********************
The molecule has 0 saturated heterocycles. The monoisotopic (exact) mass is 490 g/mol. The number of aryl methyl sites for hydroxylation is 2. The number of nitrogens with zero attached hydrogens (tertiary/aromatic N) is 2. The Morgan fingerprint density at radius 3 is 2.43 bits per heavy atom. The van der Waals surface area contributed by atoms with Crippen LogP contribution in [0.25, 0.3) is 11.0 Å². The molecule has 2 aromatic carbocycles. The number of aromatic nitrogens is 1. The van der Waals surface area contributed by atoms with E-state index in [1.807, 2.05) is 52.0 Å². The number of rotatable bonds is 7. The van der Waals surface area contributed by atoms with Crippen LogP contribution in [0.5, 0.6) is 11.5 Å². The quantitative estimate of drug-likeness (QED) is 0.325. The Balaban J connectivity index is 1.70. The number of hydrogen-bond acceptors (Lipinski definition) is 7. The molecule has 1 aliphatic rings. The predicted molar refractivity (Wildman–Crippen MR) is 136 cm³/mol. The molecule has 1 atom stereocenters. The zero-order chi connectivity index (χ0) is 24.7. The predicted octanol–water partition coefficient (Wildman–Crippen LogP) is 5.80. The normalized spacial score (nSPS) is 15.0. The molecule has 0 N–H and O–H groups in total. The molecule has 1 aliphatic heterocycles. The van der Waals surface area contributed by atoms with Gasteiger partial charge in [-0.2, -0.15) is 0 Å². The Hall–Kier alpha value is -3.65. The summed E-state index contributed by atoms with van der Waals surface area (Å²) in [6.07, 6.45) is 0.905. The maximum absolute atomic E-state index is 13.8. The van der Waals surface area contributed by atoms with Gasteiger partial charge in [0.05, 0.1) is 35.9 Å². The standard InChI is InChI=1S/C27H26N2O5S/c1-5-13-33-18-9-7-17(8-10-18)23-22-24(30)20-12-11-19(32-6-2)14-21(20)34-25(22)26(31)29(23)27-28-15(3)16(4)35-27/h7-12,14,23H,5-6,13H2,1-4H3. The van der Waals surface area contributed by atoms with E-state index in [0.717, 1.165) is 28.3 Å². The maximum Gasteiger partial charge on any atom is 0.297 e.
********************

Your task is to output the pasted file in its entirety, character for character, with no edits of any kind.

The molecule has 0 saturated heterocycles. The monoisotopic (exact) mass is 490 g/mol. The number of aryl methyl sites for hydroxylation is 2. The number of nitrogens with zero attached hydrogens (tertiary/aromatic N) is 2. The Morgan fingerprint density at radius 3 is 2.43 bits per heavy atom. The van der Waals surface area contributed by atoms with Crippen LogP contribution in [0.25, 0.3) is 11.0 Å². The molecule has 2 aromatic carbocycles. The number of aromatic nitrogens is 1. The van der Waals surface area contributed by atoms with E-state index in [1.807, 2.05) is 52.0 Å². The number of rotatable bonds is 7. The van der Waals surface area contributed by atoms with Crippen LogP contribution in [0.5, 0.6) is 11.5 Å². The quantitative estimate of drug-likeness (QED) is 0.325. The Balaban J connectivity index is 1.70. The number of hydrogen-bond acceptors (Lipinski definition) is 7. The molecule has 1 aliphatic rings. The predicted molar refractivity (Wildman–Crippen MR) is 136 cm³/mol. The molecule has 1 atom stereocenters. The zero-order chi connectivity index (χ0) is 24.7. The predicted octanol–water partition coefficient (Wildman–Crippen LogP) is 5.80. The normalized spacial score (nSPS) is 15.0. The molecule has 0 N–H and O–H groups in total. The molecule has 1 aliphatic heterocycles. The van der Waals surface area contributed by atoms with Gasteiger partial charge in [-0.2, -0.15) is 0 Å². The Hall–Kier alpha value is -3.65. The summed E-state index contributed by atoms with van der Waals surface area (Å²) in [6.07, 6.45) is 0.905. The maximum absolute atomic E-state index is 13.8. The van der Waals surface area contributed by atoms with Gasteiger partial charge in [0.05, 0.1) is 35.9 Å². The standard InChI is InChI=1S/C27H26N2O5S/c1-5-13-33-18-9-7-17(8-10-18)23-22-24(30)20-12-11-19(32-6-2)14-21(20)34-25(22)26(31)29(23)27-28-15(3)16(4)35-27/h7-12,14,23H,5-6,13H2,1-4H3. The van der Waals surface area contributed by atoms with E-state index in [0.717, 1.165) is 28.3 Å². The maximum Gasteiger partial charge on any atom is 0.297 e.